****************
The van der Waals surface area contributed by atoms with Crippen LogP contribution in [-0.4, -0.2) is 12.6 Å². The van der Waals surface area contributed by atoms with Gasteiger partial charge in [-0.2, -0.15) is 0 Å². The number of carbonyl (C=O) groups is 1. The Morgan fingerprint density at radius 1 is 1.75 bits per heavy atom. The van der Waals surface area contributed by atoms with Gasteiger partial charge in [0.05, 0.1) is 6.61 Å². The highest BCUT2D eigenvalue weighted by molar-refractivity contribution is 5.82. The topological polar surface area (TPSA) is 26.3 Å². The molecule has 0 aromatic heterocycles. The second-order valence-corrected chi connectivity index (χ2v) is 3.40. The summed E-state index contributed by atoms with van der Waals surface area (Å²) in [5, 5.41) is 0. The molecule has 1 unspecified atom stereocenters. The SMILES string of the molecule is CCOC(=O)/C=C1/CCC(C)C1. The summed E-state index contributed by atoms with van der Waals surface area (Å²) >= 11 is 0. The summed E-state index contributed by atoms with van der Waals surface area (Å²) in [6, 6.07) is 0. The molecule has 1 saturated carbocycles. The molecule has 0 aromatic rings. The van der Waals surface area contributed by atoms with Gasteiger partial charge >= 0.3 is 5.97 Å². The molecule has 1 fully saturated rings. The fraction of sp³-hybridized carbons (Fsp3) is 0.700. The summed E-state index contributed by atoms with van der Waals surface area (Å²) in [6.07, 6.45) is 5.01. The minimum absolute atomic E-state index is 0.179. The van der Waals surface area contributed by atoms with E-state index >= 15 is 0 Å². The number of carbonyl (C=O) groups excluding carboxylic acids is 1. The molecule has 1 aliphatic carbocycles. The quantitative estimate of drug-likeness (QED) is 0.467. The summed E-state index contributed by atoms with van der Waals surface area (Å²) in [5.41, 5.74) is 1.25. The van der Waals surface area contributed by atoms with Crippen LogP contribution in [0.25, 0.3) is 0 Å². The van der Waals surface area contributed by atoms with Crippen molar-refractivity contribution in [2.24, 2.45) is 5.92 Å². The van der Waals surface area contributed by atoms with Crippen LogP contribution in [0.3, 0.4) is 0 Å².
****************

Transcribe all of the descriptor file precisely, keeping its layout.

The van der Waals surface area contributed by atoms with Crippen LogP contribution in [-0.4, -0.2) is 12.6 Å². The van der Waals surface area contributed by atoms with Gasteiger partial charge in [-0.2, -0.15) is 0 Å². The number of carbonyl (C=O) groups is 1. The Morgan fingerprint density at radius 1 is 1.75 bits per heavy atom. The van der Waals surface area contributed by atoms with Gasteiger partial charge in [0.05, 0.1) is 6.61 Å². The highest BCUT2D eigenvalue weighted by molar-refractivity contribution is 5.82. The topological polar surface area (TPSA) is 26.3 Å². The molecule has 0 aromatic heterocycles. The second-order valence-corrected chi connectivity index (χ2v) is 3.40. The summed E-state index contributed by atoms with van der Waals surface area (Å²) in [5, 5.41) is 0. The molecule has 1 unspecified atom stereocenters. The SMILES string of the molecule is CCOC(=O)/C=C1/CCC(C)C1. The summed E-state index contributed by atoms with van der Waals surface area (Å²) >= 11 is 0. The summed E-state index contributed by atoms with van der Waals surface area (Å²) in [6, 6.07) is 0. The molecule has 1 saturated carbocycles. The molecule has 0 aromatic rings. The van der Waals surface area contributed by atoms with Gasteiger partial charge >= 0.3 is 5.97 Å². The molecule has 1 fully saturated rings. The fraction of sp³-hybridized carbons (Fsp3) is 0.700. The summed E-state index contributed by atoms with van der Waals surface area (Å²) in [6.07, 6.45) is 5.01. The minimum absolute atomic E-state index is 0.179. The van der Waals surface area contributed by atoms with E-state index >= 15 is 0 Å². The number of carbonyl (C=O) groups excluding carboxylic acids is 1. The molecule has 1 aliphatic carbocycles. The quantitative estimate of drug-likeness (QED) is 0.467. The summed E-state index contributed by atoms with van der Waals surface area (Å²) in [5.41, 5.74) is 1.25. The van der Waals surface area contributed by atoms with Crippen LogP contribution in [0.25, 0.3) is 0 Å². The van der Waals surface area contributed by atoms with Crippen molar-refractivity contribution in [2.24, 2.45) is 5.92 Å². The van der Waals surface area contributed by atoms with Crippen LogP contribution in [0.3, 0.4) is 0 Å².